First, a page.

Richards of Germany.
The conference, the first interna-
tional gathering of the Fellowship to
be held in the Americas, will, close
tomorrow with a general session at 9
a.m. on "Education in Europe After
Peace Comes."
* * *
Indian Exhibit
Is On Display
One of the features of the New Edu-
cation Fellowship Conference is the
exhibit on Indian culture being dis-
played inhthe gymnasium of Ann
Arbor High School.
The exhibition was prepared by the
Officp of Indian Affairs of the De-
partment of Interior, with the cooper-
ation of the Haskel Institute of Kan-

sas, and depicts the progress of edu-
cation among the Navajo Indians.
A Mexican market is being held
with the exhibit where Indian and
Mexican goods can be purchased.
The exhibition is open every day
from 9 a.m. to 5 p.m., and is free to
the public.
Attempt Made
To Stop Strike
WASHINGTON, July 10. -()P)- A
panel of the National Defense Medi-
ation Board sought in a closed, ses-
sion toiday a formula for settlement
of a United Auto Workers (AFL)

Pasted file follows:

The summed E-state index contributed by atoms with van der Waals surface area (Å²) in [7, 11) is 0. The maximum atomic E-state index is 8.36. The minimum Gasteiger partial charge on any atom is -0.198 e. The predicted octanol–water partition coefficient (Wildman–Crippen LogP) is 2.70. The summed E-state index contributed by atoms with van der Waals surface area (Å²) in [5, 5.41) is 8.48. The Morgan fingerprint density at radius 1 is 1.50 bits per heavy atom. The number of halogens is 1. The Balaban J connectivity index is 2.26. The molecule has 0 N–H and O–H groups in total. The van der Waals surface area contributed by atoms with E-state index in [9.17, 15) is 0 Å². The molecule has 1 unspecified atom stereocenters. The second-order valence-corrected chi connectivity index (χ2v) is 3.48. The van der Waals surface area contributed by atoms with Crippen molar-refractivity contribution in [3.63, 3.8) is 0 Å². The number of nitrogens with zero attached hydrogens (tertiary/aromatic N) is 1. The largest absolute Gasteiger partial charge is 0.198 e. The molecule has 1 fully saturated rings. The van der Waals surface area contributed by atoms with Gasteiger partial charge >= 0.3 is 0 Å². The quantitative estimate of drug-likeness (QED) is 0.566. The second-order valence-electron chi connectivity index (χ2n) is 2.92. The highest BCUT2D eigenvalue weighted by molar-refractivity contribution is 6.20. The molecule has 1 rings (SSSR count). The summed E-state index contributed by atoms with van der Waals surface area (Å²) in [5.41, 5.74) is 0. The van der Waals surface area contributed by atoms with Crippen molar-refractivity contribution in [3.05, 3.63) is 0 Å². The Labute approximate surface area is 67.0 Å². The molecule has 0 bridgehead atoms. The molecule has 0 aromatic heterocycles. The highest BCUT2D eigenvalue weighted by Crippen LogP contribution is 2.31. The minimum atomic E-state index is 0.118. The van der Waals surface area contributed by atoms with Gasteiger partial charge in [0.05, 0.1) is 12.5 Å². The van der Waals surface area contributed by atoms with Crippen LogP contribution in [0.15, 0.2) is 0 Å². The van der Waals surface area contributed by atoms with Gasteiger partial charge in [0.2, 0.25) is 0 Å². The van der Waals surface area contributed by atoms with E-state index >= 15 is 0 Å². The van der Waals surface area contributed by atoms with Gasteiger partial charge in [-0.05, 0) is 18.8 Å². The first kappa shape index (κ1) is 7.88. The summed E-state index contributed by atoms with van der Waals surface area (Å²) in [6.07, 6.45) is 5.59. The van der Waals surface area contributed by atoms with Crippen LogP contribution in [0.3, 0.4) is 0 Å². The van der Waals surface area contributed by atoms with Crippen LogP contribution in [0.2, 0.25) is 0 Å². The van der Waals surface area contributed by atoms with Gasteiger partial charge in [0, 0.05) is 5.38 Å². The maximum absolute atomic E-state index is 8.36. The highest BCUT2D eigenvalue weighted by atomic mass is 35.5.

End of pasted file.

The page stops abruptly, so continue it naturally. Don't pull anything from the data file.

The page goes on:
strike at the Sealed Power Corpora-
tion, Muskegon.
Members of the panel declined to
discuss what took place at the meet-
ing. Another conference was sched-

To Preside Tonight

BOYD BODE

Taft Charges
U.S. Building
Ire land Base
WASHINGTON, July 10.-'P)-An
angry charge by Senator Taft (Rep.-
Ohio) that the United States was
building a naval air base for Great
Britain in northern Ireland led Sen-
ator Barkley of Kentucky, the Demo-
cratic leader, to say today he had no
knowledge of such a development.
The discussion was prompted by
the recent occupation of Iceland,
which Taft denounced as "exactly
equivalent to aggressive war." After
he had said he had reliable informa-
tion that a base was being built in
Northern Ireland, Senator Danaher
(Rep.-Conn.) entered the debate to
complain the Administration was too
secretive.
"We are not being told what the,
facts are," he said, "and yet every-
one of us who chooses to can know
that American workmen by the hun-
dreds have been constructing a naval
base in Northern Ireland for weeks
just as they were preliminary to the
Iceland situation."
The discussion recalled an an-
nouncement recently that Merritt,
Chapman & Scott, New York con-
tracting firm, had been engaged by
the British to do some constructio
work in the British Isles. British
officials at the time described it as
purely an arrangement between the
British Government and a private
American firm.
Aluminum Drive
To Be July 24-25
"All Out In The Kitchen" will be
the pass word when the Ann Arbor
Committee for National Defense